Prototypes of contact lenses exist since Leonardo da Vinci’s 1508 Codex of the Eye, however the first time that such a devise was proposed to correct vision was in 1636 when René Descartes proposed a liquid-filled glass tube shaped to correct vision, however, this model was not practical for use since it prevented blinking. In 1801, Thomas Young constructed a devise that was not intended to correct vision but it was rather a learning devise for eye accommodation mechanisms, this devise is considered a precursor of contacts.
In 1845, Sir John Herschel proposed two ideas for vision correction, one of them being to form a mold of the cornea impressed onto a transparent medium, but it wasn’t until 1887 when F.E. Muller, a glassblower from Germany, produced the first see-through and tolerated eye covering, and in 1888, Adolf Eugen Fick, a physiologist from the same country, began successfully fitting contact lenses in rabbits, himself, and later on in volunteers. These early contact lenses where 18-21mm in diameter, made of blown glass and the space between the eye and the glass had to be filled with a dextrose solution. Because of the size and weight of the lens, they could only be worn sparingly.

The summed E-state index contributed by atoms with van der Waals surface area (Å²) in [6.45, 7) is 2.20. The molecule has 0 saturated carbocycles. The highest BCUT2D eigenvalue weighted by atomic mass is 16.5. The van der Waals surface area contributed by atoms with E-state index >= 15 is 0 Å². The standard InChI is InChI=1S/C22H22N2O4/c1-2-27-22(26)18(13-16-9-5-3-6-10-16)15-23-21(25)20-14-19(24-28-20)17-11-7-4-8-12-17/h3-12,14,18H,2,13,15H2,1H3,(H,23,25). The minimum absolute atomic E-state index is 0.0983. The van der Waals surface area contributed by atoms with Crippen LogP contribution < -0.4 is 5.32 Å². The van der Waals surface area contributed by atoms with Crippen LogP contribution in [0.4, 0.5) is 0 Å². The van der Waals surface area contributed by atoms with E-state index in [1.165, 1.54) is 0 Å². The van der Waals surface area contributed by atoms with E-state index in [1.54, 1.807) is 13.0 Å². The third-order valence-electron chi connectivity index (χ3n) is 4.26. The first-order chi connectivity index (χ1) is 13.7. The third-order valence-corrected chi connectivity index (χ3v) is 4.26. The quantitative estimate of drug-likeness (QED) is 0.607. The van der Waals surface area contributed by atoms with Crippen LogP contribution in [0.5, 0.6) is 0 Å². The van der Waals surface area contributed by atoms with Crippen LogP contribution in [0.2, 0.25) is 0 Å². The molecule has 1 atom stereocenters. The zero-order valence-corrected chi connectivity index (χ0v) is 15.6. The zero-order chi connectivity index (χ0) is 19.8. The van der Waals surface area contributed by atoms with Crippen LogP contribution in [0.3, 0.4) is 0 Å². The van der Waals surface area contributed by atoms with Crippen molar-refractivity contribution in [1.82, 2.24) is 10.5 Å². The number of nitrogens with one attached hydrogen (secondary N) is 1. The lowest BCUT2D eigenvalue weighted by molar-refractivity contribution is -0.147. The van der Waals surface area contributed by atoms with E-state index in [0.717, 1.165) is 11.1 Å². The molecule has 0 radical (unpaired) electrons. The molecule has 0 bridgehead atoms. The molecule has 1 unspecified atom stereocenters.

In 1929, Hungarian Dr. Dallos perfected a method to mold the cornea of a living eye and therefore allowed the production of lenses that conform to the shape of the human eye. In the 1930s, polymethyl methacrylate (PMMA/Plexiglass) was developed allowing the first glass-plastic lenses to be introduced to the public by optometrist William Feinbloom.
In 1949, corneal lenses were developed which sat exclusively on the cornea instead of over the entire visible ocular surface, these lenses could be worn all day long and in the 1960s they became widely popular. One problem with the PMMA contact lens is that its impermeable material does not allow the exchange of oxygen particles and therefore can have some adverse clinical effects, so at the end of the 1970s, and through the 80s and the 90s, many oxygen-permeable materials were explored and introduced into the manufacture of contact lenses.
In the 1960s the first “soft” lenses were introduced, following a breakthrough by chemists Otto Wichterle and Drahoslav Lim in Czechoslovakia, and in 1971 the Food and Drug Administration (FDA) approved the “Soflens” material in the United States. Since these soft lenses are more comfortable than the PMMA hard lenses, they became more and more prescribed and popular. With the creation and application of silicone hydrogels, which are highly permeable to oxygen, to contact lenses in 1999, the soft lenses comfort and safety was perfected and lenses were first approved for overnight use.
For more information about the history of contact lenses click here.
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